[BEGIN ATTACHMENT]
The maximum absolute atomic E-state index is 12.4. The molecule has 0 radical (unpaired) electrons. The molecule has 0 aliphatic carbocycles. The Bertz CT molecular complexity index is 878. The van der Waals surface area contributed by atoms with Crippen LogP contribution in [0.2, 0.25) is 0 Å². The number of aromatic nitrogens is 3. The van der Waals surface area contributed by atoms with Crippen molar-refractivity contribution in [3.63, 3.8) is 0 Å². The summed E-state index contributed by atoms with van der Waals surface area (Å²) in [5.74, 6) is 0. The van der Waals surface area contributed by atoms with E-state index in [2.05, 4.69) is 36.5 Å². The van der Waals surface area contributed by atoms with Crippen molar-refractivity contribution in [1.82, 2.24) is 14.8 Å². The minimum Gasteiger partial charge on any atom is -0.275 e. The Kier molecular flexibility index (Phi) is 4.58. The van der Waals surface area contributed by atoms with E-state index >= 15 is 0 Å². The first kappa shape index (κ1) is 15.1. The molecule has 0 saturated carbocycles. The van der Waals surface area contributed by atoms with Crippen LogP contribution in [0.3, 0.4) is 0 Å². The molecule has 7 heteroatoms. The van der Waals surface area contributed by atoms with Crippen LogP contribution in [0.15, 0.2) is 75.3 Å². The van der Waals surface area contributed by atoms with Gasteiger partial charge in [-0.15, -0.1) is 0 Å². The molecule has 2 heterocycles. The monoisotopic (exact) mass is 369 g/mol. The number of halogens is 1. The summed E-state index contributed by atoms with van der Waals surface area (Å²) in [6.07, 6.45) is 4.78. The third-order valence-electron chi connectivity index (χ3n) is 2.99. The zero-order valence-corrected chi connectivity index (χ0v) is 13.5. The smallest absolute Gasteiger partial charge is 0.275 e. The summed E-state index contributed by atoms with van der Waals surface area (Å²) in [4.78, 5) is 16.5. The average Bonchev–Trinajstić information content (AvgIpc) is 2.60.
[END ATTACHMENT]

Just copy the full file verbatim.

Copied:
The maximum absolute atomic E-state index is 12.4. The molecule has 0 radical (unpaired) electrons. The molecule has 0 aliphatic carbocycles. The Bertz CT molecular complexity index is 878. The van der Waals surface area contributed by atoms with Crippen LogP contribution in [0.2, 0.25) is 0 Å². The number of aromatic nitrogens is 3. The van der Waals surface area contributed by atoms with Crippen molar-refractivity contribution in [3.63, 3.8) is 0 Å². The summed E-state index contributed by atoms with van der Waals surface area (Å²) in [5.74, 6) is 0. The van der Waals surface area contributed by atoms with E-state index in [2.05, 4.69) is 36.5 Å². The van der Waals surface area contributed by atoms with Crippen molar-refractivity contribution in [1.82, 2.24) is 14.8 Å². The minimum Gasteiger partial charge on any atom is -0.275 e. The Kier molecular flexibility index (Phi) is 4.58. The van der Waals surface area contributed by atoms with E-state index >= 15 is 0 Å². The first kappa shape index (κ1) is 15.1. The molecule has 0 saturated carbocycles. The van der Waals surface area contributed by atoms with Crippen LogP contribution in [0.3, 0.4) is 0 Å². The molecule has 7 heteroatoms. The van der Waals surface area contributed by atoms with Crippen LogP contribution in [0.15, 0.2) is 75.3 Å². The van der Waals surface area contributed by atoms with Gasteiger partial charge in [-0.15, -0.1) is 0 Å². The molecule has 2 heterocycles. The monoisotopic (exact) mass is 369 g/mol. The number of halogens is 1. The summed E-state index contributed by atoms with van der Waals surface area (Å²) in [6.07, 6.45) is 4.78. The third-order valence-electron chi connectivity index (χ3n) is 2.99. The zero-order valence-corrected chi connectivity index (χ0v) is 13.5. The smallest absolute Gasteiger partial charge is 0.275 e. The summed E-state index contributed by atoms with van der Waals surface area (Å²) in [4.78, 5) is 16.5. The average Bonchev–Trinajstić information content (AvgIpc) is 2.60.